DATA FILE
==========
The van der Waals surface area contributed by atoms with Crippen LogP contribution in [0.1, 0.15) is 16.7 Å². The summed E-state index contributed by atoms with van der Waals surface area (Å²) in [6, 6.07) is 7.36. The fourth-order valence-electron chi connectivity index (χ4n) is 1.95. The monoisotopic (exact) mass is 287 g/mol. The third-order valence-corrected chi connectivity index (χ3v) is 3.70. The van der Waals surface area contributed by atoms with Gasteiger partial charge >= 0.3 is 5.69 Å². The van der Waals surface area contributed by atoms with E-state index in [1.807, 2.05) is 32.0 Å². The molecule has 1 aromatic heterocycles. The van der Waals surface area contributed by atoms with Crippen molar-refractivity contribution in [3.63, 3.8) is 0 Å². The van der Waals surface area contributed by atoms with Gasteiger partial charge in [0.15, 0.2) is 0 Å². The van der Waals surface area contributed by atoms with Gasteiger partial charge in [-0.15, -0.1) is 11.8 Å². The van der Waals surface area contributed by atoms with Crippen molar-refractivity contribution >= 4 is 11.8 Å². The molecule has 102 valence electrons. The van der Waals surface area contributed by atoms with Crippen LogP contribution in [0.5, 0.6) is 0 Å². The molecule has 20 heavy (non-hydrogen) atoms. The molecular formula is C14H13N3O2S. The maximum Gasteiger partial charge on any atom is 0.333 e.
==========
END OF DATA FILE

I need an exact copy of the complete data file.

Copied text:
The van der Waals surface area contributed by atoms with Crippen LogP contribution in [0.1, 0.15) is 16.7 Å². The summed E-state index contributed by atoms with van der Waals surface area (Å²) in [6, 6.07) is 7.36. The fourth-order valence-electron chi connectivity index (χ4n) is 1.95. The monoisotopic (exact) mass is 287 g/mol. The third-order valence-corrected chi connectivity index (χ3v) is 3.70. The van der Waals surface area contributed by atoms with Gasteiger partial charge >= 0.3 is 5.69 Å². The van der Waals surface area contributed by atoms with E-state index in [1.807, 2.05) is 32.0 Å². The molecule has 1 aromatic heterocycles. The van der Waals surface area contributed by atoms with Crippen molar-refractivity contribution in [3.63, 3.8) is 0 Å². The van der Waals surface area contributed by atoms with Gasteiger partial charge in [0.15, 0.2) is 0 Å². The van der Waals surface area contributed by atoms with Gasteiger partial charge in [-0.15, -0.1) is 11.8 Å². The van der Waals surface area contributed by atoms with Crippen molar-refractivity contribution >= 4 is 11.8 Å². The molecule has 102 valence electrons. The van der Waals surface area contributed by atoms with Crippen LogP contribution in [0.5, 0.6) is 0 Å². The molecule has 20 heavy (non-hydrogen) atoms. The molecular formula is C14H13N3O2S. The maximum Gasteiger partial charge on any atom is 0.333 e.